The temptation and crucial flaw of a totalitarian mind are that everyone must play a part in a superstructural battle between good and evil. Standing on the sidelines or taking a neutral position on present topics is not allowed; one may not merely observe or ignore the madness played out among the power hungry.
As a not-so-proud carrier of a Swedish passport, I last year lost track of how many times I was asked about Sweden’s membership in the North Atlantic Treaty Organization (NATO), the overreaching military alliance among Western nations. Apparently, there was a war going on somewhere. NATO countries were scrambling, and Finland and Sweden (thoroughly Western social democratic countries) were decades-old NATO holdouts. I did not know; I took pride in not knowing.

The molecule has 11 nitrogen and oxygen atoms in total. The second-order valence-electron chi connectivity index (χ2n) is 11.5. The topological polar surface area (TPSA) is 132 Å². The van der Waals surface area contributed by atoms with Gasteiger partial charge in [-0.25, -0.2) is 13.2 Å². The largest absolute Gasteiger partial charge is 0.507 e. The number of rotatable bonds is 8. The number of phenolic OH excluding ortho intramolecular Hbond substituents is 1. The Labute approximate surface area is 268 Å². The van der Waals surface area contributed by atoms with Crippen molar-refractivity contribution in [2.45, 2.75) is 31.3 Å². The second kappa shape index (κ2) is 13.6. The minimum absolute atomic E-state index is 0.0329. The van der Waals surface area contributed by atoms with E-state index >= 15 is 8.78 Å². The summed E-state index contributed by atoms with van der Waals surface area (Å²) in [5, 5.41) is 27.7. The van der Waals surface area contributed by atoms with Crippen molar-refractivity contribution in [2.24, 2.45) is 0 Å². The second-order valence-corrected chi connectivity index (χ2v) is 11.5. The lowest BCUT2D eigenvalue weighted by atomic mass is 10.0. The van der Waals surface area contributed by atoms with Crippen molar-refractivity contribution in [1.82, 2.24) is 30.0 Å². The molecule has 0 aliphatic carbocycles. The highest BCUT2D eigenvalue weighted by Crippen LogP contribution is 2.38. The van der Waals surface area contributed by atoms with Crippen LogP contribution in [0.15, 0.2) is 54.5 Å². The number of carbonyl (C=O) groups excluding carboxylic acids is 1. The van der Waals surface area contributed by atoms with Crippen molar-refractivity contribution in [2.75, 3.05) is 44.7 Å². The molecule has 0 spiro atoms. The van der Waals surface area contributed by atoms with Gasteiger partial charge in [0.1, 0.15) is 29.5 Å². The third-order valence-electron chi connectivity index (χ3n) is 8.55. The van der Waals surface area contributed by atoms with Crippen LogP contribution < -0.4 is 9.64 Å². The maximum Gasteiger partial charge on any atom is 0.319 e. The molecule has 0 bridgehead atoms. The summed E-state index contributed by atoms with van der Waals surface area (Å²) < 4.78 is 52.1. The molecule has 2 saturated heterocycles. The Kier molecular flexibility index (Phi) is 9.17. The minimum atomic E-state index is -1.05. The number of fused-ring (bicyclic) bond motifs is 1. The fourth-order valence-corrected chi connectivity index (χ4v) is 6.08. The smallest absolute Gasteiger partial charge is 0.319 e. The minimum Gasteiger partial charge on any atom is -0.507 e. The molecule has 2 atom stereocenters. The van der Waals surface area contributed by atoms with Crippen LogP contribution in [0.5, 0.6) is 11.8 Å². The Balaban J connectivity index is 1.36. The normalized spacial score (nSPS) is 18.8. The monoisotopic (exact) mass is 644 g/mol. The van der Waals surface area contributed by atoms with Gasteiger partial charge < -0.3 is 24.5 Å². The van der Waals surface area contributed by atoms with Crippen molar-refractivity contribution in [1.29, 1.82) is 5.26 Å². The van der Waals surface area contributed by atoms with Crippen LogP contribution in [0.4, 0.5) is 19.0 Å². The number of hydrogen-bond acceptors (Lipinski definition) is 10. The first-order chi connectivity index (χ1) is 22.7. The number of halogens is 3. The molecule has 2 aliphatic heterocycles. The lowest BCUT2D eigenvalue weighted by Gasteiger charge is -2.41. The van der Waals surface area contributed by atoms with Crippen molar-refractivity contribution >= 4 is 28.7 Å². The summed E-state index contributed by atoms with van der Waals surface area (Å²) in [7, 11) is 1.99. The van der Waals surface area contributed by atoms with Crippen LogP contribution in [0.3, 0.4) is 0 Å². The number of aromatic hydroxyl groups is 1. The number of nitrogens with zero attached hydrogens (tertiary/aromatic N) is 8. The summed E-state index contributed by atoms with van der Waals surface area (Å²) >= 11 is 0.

The chattering classes and the corporate press were full-on politicking. An insider-diplomacy battle raged between Stockholm, Helsinki, and Washington, DC. At some point even, Ankara, Turkey, was involved. I did not know; I had no opinion. My friends, my colleagues, my neighbor, my barber, my friends’ friends, and various other acquaintances all wanted in on the sordid business of political commentating.
I did not know. That was exactly it. I had no position to offer, which I quickly realized was a social mistake in this brave new world of symbolic wars for all that is “good.” I did not know anything about military matters, defense capabilities, international relations, or threat assessments regarding the var